Elizabeth Rona's Rabbits (1950s)

Rabbits are sample holders/transfer devices used to expose materials to neutrons, e.g., as in neutron activation analysis (NAA). In NAA, the sample is placed inside the rabbit and transferred via a pneumatic line to a reactor core or other neutron source for activation. Afterwards, the induced radioactivity in the sample is analyzed. The identity of the activation products is used to determine the elements originally present in the sample.

The  examples shown here were used by Elizabeth Rona who worked at Oak Ridge Associated Universities (ORAU) in the 1950s. The reactor she utilized was probably the Oak Ridge Graphite Reactor. Before coming to ORAU, Elizabeth Rona had worked with a whos who of nuclear pioneers including the Nobel Prize winners:  Marie Curie, discover of radium; Otto Hahn, discoverer of nuclear fission; and George de Hevesy, inventor of the radiotracer technique and neutron activation analysis.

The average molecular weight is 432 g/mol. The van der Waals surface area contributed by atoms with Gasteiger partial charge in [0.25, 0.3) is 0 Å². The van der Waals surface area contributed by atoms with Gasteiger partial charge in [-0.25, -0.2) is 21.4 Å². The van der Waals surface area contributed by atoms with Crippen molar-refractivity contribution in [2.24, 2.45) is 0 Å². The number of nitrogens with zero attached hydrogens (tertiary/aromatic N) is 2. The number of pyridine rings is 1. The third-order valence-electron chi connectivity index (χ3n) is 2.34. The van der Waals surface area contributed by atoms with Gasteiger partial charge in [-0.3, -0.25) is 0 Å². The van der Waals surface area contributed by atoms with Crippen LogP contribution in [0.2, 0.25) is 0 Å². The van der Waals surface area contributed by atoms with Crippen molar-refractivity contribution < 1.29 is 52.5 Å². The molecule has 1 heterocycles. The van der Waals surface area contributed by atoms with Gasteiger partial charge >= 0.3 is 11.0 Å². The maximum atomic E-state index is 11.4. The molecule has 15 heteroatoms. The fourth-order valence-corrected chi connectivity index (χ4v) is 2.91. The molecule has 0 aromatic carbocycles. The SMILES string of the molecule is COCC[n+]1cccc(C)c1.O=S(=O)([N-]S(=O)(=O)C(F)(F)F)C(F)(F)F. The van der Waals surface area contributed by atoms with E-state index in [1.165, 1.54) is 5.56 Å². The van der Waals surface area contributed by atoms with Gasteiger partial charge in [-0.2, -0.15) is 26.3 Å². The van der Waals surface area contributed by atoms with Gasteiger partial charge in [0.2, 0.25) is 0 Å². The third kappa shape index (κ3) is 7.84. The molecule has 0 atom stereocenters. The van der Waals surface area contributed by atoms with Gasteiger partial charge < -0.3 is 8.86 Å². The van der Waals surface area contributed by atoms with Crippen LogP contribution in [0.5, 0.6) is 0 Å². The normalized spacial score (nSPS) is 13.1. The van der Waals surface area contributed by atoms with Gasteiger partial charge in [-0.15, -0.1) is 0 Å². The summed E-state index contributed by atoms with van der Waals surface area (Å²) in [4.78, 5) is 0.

These rabbits have the appearance and feel of being made of wood, but they are actually some type of composite (Micarta-like) material.  The two large rabbits are 3 1/2" long and 1 1/4" in diameter (outside) while the smaller one is 2 1/2" long and 3/4" in diameter (outside).

Donated by Roger Cloutier

References

Elizabeth Rona. How It Came About. Radioactivity, Nuclear Physics, Atomic Energy. Oak Ridge Associated Universities. ORAU.137. June 1978.

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Last updated: 05/10/11
Copyright 1999, Oak Ridge Associated Universities